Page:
And still, you may be dealing with some rare disease, so all your research will certainly help you eliminate some of those, hopefully. Thanks for keeping us up to date, it will be helpful to all of us to see this play out.
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Re: Hair Loss in Healthy Young Dog

Postby Cindy » Wed Dec 30, 2015 2:46 pm

It's been my experience that all vets are not necessarily up to date about the best brands of dog food. If you don't want to feed a raw diet (and I don't) then you might want to explore this list of recommended dry foods: http://www.dogfoodadvisor.com/best-dog-foods/best-dry-dog-foods/ . I used to feed California Natural a number of years ago and that was a quality dry food. But, when I switched to Taste of the Wild, a saw an unbelievable difference in all 3 of our dogs' coats. I guess there are several potential options you can try to find a solution so I'm just throwing this out as "food for thought."
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Re: Hair Loss in Healthy Young Dog

Postby Lisa » Wed Dec 30, 2015 7:26 pm

While you're still looking for the source of the hair loss, maybe you could consider ways to encourage hair growth and strength too. For my show dog, who likes to drop coat just when I need her to be in full coat, I supplement with 5000 mcg of Biotin. I pulse it, so 1 month on, 1 month off, repeat. I empty a capsule in to her dinner each day. If you do choose to supplement with biotin, read the labels carefully! Some of the quick dissolve variants have xylitol, which is toxic to dogs. Go with the capsules with powder in them. You can also add in Selenium and Zinc - usually around 100 mcg Selenium and 25 mg zinc for a Brittany. Check your dog food and see if these are added in there, if so, reduce your supplement accordingly. Too much Selenium or Zinc can lead to increased hair loss and even toxicity, so watch the levels on that. I pulse that too - 2 weeks on, 2 weeks off.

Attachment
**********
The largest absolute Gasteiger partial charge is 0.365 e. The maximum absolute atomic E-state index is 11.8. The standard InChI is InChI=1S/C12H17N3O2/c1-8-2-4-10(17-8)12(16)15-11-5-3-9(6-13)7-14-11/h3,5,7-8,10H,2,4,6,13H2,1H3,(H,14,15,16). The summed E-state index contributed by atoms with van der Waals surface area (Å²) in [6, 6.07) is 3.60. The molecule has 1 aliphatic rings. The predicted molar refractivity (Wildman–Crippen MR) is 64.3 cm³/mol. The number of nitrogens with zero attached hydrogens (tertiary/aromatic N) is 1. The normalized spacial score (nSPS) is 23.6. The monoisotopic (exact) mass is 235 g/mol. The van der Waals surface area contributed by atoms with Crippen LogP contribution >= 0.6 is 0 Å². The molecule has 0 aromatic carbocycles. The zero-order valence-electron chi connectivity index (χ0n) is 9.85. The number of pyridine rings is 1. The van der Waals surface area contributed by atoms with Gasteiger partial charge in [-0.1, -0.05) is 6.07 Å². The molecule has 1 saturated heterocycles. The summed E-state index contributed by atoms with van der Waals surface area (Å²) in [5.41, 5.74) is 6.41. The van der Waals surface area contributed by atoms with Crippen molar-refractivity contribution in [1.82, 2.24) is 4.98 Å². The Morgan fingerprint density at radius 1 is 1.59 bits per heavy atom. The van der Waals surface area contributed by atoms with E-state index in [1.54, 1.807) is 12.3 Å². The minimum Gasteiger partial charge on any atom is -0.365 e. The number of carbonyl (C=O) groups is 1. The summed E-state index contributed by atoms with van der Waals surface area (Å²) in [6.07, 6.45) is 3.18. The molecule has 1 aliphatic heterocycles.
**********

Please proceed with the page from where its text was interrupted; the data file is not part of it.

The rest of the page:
Also, I've found that she keeps her coat better on a freeze dried raw diet - I feed Grandma Lucy's Pork formula in the mornings. In the evenings, I feed a grain-free kibble - usually Nature's Logic Lamb formula.

Some dogs just don't hold their coat as well as other dogs. Often, it can be nutritional or allergy related, but sometimes there is no solid cause and so you have to just find ways to stimulate growth and strengthen the coat.
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Re: Hair Loss in Healthy Young Dog

Postby sclazar » Fri Jan 01, 2016 1:08 pm

Thanks for the tips, everyone!

We're transitioning Bentley over to Taste of the Wild's lamb formula, and my fingers are crossed that it will make a difference. We'd tried feeding Taste of the Wild (a different flavor) when we first got him, but he wouldn't eat it. The weird thing is that when we adopted him his coat was normal, and I'm pretty sure whatever he'd been eating hadn't been high-quality (I can't know for sure, but I'm guessing that people who leave a dog outside all the time, don't give him attention, and then surrender him because they decide they don't have time for him probably don't care too much about what they feed him). He seems more interested in the lamb version of TOTW though, so hopefully it will work out.

I'm going to look into Biotin, selenium, and zinc as well. Thanks!

I'll make sure to update and let you all know how everything works out.